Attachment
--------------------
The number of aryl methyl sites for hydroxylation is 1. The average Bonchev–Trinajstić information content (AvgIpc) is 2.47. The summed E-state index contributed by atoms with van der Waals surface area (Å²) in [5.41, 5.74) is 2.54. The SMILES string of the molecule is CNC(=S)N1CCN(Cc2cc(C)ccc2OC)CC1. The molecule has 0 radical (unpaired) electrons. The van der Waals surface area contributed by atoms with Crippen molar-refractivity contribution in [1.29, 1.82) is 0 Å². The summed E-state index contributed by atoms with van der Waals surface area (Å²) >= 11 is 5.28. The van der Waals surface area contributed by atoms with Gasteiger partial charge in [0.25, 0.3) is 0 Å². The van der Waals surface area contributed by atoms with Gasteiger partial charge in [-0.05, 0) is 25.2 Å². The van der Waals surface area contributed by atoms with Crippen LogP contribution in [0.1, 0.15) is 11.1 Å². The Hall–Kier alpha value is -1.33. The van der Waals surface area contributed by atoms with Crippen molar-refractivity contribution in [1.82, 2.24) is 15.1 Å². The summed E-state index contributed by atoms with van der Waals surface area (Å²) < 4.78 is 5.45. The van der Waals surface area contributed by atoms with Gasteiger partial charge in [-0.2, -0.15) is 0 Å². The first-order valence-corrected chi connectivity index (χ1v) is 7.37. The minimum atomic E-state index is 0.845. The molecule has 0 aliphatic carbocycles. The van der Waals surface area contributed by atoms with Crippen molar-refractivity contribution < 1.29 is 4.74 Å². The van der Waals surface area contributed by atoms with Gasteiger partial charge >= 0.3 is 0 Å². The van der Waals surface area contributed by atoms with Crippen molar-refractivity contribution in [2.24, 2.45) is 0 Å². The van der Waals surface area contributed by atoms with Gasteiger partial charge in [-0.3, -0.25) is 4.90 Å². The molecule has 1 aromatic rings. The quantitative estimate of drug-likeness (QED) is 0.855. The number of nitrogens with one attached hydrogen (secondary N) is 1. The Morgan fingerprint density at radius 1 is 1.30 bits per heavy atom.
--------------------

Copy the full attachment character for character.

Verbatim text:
The number of aryl methyl sites for hydroxylation is 1. The average Bonchev–Trinajstić information content (AvgIpc) is 2.47. The summed E-state index contributed by atoms with van der Waals surface area (Å²) in [5.41, 5.74) is 2.54. The SMILES string of the molecule is CNC(=S)N1CCN(Cc2cc(C)ccc2OC)CC1. The molecule has 0 radical (unpaired) electrons. The van der Waals surface area contributed by atoms with Crippen molar-refractivity contribution in [1.29, 1.82) is 0 Å². The summed E-state index contributed by atoms with van der Waals surface area (Å²) >= 11 is 5.28. The van der Waals surface area contributed by atoms with Gasteiger partial charge in [0.25, 0.3) is 0 Å². The van der Waals surface area contributed by atoms with Gasteiger partial charge in [-0.05, 0) is 25.2 Å². The van der Waals surface area contributed by atoms with Crippen LogP contribution in [0.1, 0.15) is 11.1 Å². The Hall–Kier alpha value is -1.33. The van der Waals surface area contributed by atoms with Crippen molar-refractivity contribution in [1.82, 2.24) is 15.1 Å². The summed E-state index contributed by atoms with van der Waals surface area (Å²) < 4.78 is 5.45. The van der Waals surface area contributed by atoms with Gasteiger partial charge in [-0.2, -0.15) is 0 Å². The first-order valence-corrected chi connectivity index (χ1v) is 7.37. The minimum atomic E-state index is 0.845. The molecule has 0 aliphatic carbocycles. The van der Waals surface area contributed by atoms with Crippen molar-refractivity contribution < 1.29 is 4.74 Å². The van der Waals surface area contributed by atoms with Gasteiger partial charge >= 0.3 is 0 Å². The van der Waals surface area contributed by atoms with Crippen molar-refractivity contribution in [2.24, 2.45) is 0 Å². The van der Waals surface area contributed by atoms with Gasteiger partial charge in [-0.3, -0.25) is 4.90 Å². The molecule has 1 aromatic rings. The quantitative estimate of drug-likeness (QED) is 0.855. The number of nitrogens with one attached hydrogen (secondary N) is 1. The Morgan fingerprint density at radius 1 is 1.30 bits per heavy atom.